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There were four nominations for the Newfoundland Nanny of the Year award for 2000. As secretary of the committee, I collect and pass on these nominations to the Grotto Cerebral Palsy Foundation who donate the beautiful trophy and choose the Nanny of the Year and a runner-up.

None of these terrific nominees did anything spectacular that would make newspaper headlines, but like true heroes, they simply did what was needed to be done in the situation. In all four cases, these Newfs gave inspiration and self-esteem to a child with some sort of disability.

For the first time in the award’s history, a “rescue” Newf was chosen as Nanny of the Year. Root Bear had been adopted by Karen Sladden of St. Catherine’s, Ontario from Canadian Newf Rescue in the Spring of 1999. In September of that year, her young son, Andrew, was diagnosed with a serious form of cancer and for the rest of that year and through 2000, Root Bear provided the inspirational strength that helped his young master cope with chemo and other treatments.

An honourable mention went to Gaufrette owned by Line Moisan of St-Rosaire, Quebec. Gaufrette adopted Line’s niece who suffers from dyslexia and helped her gain confidence in herself and her abilities.

Then there is Clipper who, at only four months of age, started helping his mistress, Joan Wormald of Campbellville, Ontario, with her volunteer work with a child needing special attention. This child now has an elevated self-esteem thanks to Clipper.

While all of these stories about the Newfie Nannies touched me very deeply, one has left an indelible mark on my heart. Alberta Newf breeder, Christel Hill, dying of a brain tumour, heard of a boy in Calgary who was also diagnosed with a brain tumour. Treatments had caused Geoffrey to be paralyzed as well and his family was looking for a Newf who could be trained as a wheel chair assistant and be a faithful companion to their son.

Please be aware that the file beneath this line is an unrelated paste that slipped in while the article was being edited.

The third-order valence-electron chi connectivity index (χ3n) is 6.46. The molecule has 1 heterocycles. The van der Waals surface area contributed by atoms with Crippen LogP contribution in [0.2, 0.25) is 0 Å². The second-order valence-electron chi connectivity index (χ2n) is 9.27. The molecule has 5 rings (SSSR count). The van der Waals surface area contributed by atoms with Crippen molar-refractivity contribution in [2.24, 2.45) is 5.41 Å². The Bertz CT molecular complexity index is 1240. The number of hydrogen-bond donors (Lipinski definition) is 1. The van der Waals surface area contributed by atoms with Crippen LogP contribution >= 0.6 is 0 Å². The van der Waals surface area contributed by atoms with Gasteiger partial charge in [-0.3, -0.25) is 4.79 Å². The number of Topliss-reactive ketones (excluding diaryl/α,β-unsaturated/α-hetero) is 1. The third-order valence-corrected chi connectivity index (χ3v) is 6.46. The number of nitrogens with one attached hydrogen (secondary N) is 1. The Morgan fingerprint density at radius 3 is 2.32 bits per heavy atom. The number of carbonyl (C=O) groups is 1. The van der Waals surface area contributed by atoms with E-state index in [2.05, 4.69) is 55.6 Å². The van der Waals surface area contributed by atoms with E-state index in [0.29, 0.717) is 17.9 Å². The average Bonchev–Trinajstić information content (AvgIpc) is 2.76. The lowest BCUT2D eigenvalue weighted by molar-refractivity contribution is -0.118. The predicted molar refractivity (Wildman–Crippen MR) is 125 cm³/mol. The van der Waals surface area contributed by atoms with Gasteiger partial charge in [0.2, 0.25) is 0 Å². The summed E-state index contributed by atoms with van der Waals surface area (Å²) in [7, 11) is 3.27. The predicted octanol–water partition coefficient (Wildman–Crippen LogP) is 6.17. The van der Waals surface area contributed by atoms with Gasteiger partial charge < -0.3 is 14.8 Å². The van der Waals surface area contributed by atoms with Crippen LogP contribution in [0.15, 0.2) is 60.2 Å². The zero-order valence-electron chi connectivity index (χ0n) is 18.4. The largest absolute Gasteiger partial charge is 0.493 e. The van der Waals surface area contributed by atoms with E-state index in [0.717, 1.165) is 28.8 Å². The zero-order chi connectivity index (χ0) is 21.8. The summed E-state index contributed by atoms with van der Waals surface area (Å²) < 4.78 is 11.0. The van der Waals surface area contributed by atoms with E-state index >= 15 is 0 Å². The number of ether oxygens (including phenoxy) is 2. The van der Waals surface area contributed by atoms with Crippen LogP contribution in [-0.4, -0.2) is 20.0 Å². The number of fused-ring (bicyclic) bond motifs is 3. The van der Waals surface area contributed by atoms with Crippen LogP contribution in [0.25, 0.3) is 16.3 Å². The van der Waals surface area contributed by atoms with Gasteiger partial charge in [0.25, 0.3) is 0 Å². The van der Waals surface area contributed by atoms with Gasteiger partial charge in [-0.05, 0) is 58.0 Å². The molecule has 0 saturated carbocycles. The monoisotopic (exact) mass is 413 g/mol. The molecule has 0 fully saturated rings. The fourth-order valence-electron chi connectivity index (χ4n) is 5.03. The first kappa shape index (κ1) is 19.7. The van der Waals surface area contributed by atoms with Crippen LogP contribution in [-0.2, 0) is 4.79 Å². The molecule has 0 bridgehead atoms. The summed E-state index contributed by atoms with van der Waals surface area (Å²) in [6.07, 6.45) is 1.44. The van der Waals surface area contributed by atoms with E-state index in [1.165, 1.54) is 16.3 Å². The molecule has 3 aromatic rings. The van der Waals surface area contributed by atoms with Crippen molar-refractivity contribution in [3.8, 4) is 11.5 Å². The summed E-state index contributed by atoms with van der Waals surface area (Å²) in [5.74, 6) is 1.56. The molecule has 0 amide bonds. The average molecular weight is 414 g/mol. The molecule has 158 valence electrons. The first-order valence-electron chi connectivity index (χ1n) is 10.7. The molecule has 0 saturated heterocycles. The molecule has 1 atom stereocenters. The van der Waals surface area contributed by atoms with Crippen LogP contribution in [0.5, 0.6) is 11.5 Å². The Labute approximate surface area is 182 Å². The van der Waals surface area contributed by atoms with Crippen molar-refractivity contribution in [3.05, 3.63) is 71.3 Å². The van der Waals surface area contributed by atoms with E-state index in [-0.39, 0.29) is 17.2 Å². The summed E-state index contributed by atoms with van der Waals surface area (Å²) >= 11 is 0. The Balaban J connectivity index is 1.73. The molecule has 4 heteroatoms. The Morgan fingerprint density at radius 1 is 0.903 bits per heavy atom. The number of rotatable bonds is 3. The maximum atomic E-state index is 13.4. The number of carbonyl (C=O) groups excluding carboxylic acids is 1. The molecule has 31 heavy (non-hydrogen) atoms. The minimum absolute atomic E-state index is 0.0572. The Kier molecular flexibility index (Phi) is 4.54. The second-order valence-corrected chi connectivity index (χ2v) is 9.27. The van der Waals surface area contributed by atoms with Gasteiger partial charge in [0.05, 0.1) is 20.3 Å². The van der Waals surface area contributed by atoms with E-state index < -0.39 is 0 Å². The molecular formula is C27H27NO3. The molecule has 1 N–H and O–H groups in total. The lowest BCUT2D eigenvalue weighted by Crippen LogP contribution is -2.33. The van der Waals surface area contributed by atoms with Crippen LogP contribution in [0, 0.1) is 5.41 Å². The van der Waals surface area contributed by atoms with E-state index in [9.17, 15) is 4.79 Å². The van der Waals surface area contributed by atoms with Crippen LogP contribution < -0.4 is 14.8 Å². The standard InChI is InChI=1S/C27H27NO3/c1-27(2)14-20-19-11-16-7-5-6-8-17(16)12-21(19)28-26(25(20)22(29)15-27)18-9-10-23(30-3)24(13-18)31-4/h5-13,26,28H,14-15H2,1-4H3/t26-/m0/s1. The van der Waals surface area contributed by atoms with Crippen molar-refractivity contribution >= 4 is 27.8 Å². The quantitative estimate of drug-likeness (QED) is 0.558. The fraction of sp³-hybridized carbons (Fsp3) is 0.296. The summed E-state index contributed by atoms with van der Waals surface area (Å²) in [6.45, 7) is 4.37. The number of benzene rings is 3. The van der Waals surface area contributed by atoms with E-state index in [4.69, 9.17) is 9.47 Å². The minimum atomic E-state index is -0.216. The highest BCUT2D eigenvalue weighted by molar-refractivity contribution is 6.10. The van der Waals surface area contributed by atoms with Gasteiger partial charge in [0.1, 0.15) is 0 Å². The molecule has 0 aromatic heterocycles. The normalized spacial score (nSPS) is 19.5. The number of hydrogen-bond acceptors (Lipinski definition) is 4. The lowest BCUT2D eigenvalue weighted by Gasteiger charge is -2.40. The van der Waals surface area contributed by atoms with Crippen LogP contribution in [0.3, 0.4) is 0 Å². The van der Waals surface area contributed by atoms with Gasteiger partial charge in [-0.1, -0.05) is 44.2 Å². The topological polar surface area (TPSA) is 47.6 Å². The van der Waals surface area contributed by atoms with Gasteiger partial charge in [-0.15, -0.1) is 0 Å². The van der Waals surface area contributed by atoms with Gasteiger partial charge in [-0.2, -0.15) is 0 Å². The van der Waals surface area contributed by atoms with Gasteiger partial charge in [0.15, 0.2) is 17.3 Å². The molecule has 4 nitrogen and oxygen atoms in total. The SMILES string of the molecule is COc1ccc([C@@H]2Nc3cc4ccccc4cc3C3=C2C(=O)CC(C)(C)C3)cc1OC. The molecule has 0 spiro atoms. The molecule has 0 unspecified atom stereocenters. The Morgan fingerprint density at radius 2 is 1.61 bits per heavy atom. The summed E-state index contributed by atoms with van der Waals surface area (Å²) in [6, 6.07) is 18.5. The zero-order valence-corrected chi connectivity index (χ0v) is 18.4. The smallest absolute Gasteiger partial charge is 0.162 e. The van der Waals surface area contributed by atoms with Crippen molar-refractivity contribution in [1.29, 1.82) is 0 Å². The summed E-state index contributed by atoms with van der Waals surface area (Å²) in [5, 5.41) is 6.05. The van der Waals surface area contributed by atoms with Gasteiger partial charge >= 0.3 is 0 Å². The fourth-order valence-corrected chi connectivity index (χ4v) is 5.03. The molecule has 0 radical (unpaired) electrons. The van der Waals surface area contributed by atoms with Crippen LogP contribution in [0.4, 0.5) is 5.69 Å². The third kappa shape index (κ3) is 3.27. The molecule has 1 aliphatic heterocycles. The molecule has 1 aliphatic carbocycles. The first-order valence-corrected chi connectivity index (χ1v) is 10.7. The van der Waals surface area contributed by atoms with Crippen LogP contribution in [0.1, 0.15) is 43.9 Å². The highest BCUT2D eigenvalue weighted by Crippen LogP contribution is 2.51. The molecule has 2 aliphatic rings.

Christel donated one of her champion Newfs, J.P. and, with tears in her eyes, personally delivered him to his new home. She watched him check out the new family and then come to rest at Geoffrey’s feet, seeming to know instantly what the purpose of his new life would be.

While writing this column, I have just learned via the internet that Christel, despite a brave fight, has passed away. In fact, as I write these lines, a memorial service is being held for her. I take some small comfort in knowing that J.P. remains as a living memorial to Christel Hill’s undying selflessness.

Peter Maniate has been writing columns for the Newf News, the magazine of the Newfoundland Dog Club of Canada, since 1979.  In 1996 he started writing a Newfoundland dog column in the Breedlines section of Dogs in Canada magazine on behalf of the Newfoundland Dog Club of Canada.  When Dogs in Canada ceased publication at the end of 2011 he continued the Breedlines column in the Newf Newfs.

Permission is granted for re-publication of the preceding article or excerpts from it as long as the author is credited and the name of the original publication and date of first publication is included.

Dogs in Canada

December 2001